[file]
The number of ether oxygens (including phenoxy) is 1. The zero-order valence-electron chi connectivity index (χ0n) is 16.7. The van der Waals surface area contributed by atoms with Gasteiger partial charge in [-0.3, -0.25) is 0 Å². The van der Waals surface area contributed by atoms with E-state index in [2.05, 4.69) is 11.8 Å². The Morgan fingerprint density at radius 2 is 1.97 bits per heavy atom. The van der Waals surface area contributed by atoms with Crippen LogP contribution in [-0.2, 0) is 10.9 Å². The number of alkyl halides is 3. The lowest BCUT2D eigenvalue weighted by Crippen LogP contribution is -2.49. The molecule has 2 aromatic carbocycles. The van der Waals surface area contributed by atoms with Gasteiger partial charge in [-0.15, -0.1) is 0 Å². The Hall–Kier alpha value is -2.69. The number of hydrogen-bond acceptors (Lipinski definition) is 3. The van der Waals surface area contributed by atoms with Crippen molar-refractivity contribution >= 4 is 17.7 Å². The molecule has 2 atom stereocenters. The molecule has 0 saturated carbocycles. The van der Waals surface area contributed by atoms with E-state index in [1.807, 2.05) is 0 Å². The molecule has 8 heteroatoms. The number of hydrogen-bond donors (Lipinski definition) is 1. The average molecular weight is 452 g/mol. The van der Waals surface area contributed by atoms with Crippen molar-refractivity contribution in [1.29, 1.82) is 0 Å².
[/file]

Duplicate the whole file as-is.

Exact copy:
The number of ether oxygens (including phenoxy) is 1. The zero-order valence-electron chi connectivity index (χ0n) is 16.7. The van der Waals surface area contributed by atoms with Gasteiger partial charge in [-0.3, -0.25) is 0 Å². The van der Waals surface area contributed by atoms with E-state index in [2.05, 4.69) is 11.8 Å². The Morgan fingerprint density at radius 2 is 1.97 bits per heavy atom. The van der Waals surface area contributed by atoms with Crippen LogP contribution in [-0.2, 0) is 10.9 Å². The number of alkyl halides is 3. The lowest BCUT2D eigenvalue weighted by Crippen LogP contribution is -2.49. The molecule has 2 aromatic carbocycles. The van der Waals surface area contributed by atoms with Gasteiger partial charge in [-0.15, -0.1) is 0 Å². The Hall–Kier alpha value is -2.69. The number of hydrogen-bond acceptors (Lipinski definition) is 3. The van der Waals surface area contributed by atoms with Crippen molar-refractivity contribution >= 4 is 17.7 Å². The molecule has 2 atom stereocenters. The molecule has 0 saturated carbocycles. The van der Waals surface area contributed by atoms with E-state index in [1.807, 2.05) is 0 Å². The molecule has 8 heteroatoms. The number of hydrogen-bond donors (Lipinski definition) is 1. The average molecular weight is 452 g/mol. The van der Waals surface area contributed by atoms with Crippen molar-refractivity contribution in [1.29, 1.82) is 0 Å².